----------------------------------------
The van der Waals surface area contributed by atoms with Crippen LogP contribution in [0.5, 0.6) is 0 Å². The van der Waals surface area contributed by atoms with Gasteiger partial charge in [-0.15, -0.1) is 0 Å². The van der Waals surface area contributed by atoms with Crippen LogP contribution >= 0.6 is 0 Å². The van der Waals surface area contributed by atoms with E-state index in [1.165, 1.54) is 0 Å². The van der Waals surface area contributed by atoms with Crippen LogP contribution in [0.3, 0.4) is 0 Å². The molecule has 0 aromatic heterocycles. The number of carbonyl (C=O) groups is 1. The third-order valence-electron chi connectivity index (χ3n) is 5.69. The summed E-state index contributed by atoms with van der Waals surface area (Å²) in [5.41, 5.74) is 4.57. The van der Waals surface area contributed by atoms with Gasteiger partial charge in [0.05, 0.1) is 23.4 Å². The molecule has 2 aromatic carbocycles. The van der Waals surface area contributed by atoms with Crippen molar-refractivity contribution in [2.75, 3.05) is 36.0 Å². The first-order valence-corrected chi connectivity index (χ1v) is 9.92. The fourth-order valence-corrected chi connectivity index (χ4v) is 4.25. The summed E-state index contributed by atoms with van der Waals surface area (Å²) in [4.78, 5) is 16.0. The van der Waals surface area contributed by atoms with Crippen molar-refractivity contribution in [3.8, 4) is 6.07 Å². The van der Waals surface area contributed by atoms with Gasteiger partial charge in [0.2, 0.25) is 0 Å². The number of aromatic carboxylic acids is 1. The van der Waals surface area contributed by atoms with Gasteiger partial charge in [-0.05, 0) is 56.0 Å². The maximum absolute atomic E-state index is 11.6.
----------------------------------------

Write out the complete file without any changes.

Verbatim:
The van der Waals surface area contributed by atoms with Crippen LogP contribution in [0.5, 0.6) is 0 Å². The van der Waals surface area contributed by atoms with Gasteiger partial charge in [-0.15, -0.1) is 0 Å². The van der Waals surface area contributed by atoms with Crippen LogP contribution >= 0.6 is 0 Å². The van der Waals surface area contributed by atoms with E-state index in [1.165, 1.54) is 0 Å². The van der Waals surface area contributed by atoms with Crippen LogP contribution in [0.3, 0.4) is 0 Å². The molecule has 0 aromatic heterocycles. The number of carbonyl (C=O) groups is 1. The third-order valence-electron chi connectivity index (χ3n) is 5.69. The summed E-state index contributed by atoms with van der Waals surface area (Å²) in [5.41, 5.74) is 4.57. The van der Waals surface area contributed by atoms with Gasteiger partial charge in [0.05, 0.1) is 23.4 Å². The molecule has 2 aromatic carbocycles. The van der Waals surface area contributed by atoms with Crippen molar-refractivity contribution in [2.75, 3.05) is 36.0 Å². The first-order valence-corrected chi connectivity index (χ1v) is 9.92. The fourth-order valence-corrected chi connectivity index (χ4v) is 4.25. The summed E-state index contributed by atoms with van der Waals surface area (Å²) in [4.78, 5) is 16.0. The van der Waals surface area contributed by atoms with Crippen molar-refractivity contribution in [3.8, 4) is 6.07 Å². The van der Waals surface area contributed by atoms with Gasteiger partial charge in [0.2, 0.25) is 0 Å². The number of aromatic carboxylic acids is 1. The van der Waals surface area contributed by atoms with Gasteiger partial charge in [-0.05, 0) is 56.0 Å². The maximum absolute atomic E-state index is 11.6.